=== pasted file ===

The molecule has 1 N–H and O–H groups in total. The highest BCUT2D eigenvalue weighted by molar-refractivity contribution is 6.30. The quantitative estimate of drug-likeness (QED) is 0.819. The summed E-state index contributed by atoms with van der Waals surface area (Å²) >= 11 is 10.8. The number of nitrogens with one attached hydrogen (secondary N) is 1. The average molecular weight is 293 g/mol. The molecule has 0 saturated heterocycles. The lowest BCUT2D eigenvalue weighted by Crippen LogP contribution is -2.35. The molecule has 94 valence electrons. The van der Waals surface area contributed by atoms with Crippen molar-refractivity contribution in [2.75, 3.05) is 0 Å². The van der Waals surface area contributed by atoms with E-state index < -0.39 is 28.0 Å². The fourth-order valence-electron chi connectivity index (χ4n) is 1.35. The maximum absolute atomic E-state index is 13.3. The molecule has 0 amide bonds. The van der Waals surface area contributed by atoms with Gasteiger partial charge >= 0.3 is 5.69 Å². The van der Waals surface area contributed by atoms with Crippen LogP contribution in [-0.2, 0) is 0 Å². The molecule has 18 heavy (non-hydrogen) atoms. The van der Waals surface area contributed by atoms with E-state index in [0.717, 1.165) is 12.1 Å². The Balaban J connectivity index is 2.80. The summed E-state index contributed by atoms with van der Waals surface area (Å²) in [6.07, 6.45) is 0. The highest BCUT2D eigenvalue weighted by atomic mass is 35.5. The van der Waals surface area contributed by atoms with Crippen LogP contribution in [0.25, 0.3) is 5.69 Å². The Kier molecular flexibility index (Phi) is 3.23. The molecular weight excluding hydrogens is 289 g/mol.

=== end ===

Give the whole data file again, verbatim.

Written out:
The molecule has 1 N–H and O–H groups in total. The highest BCUT2D eigenvalue weighted by molar-refractivity contribution is 6.30. The quantitative estimate of drug-likeness (QED) is 0.819. The summed E-state index contributed by atoms with van der Waals surface area (Å²) >= 11 is 10.8. The number of nitrogens with one attached hydrogen (secondary N) is 1. The average molecular weight is 293 g/mol. The molecule has 0 saturated heterocycles. The lowest BCUT2D eigenvalue weighted by Crippen LogP contribution is -2.35. The molecule has 94 valence electrons. The van der Waals surface area contributed by atoms with Crippen molar-refractivity contribution in [2.75, 3.05) is 0 Å². The van der Waals surface area contributed by atoms with E-state index < -0.39 is 28.0 Å². The fourth-order valence-electron chi connectivity index (χ4n) is 1.35. The maximum absolute atomic E-state index is 13.3. The molecule has 0 amide bonds. The van der Waals surface area contributed by atoms with Gasteiger partial charge >= 0.3 is 5.69 Å². The van der Waals surface area contributed by atoms with Crippen LogP contribution in [-0.2, 0) is 0 Å². The molecule has 18 heavy (non-hydrogen) atoms. The van der Waals surface area contributed by atoms with E-state index in [0.717, 1.165) is 12.1 Å². The Balaban J connectivity index is 2.80. The summed E-state index contributed by atoms with van der Waals surface area (Å²) in [6.07, 6.45) is 0. The highest BCUT2D eigenvalue weighted by atomic mass is 35.5. The van der Waals surface area contributed by atoms with Crippen LogP contribution in [0.25, 0.3) is 5.69 Å². The Kier molecular flexibility index (Phi) is 3.23. The molecular weight excluding hydrogens is 289 g/mol.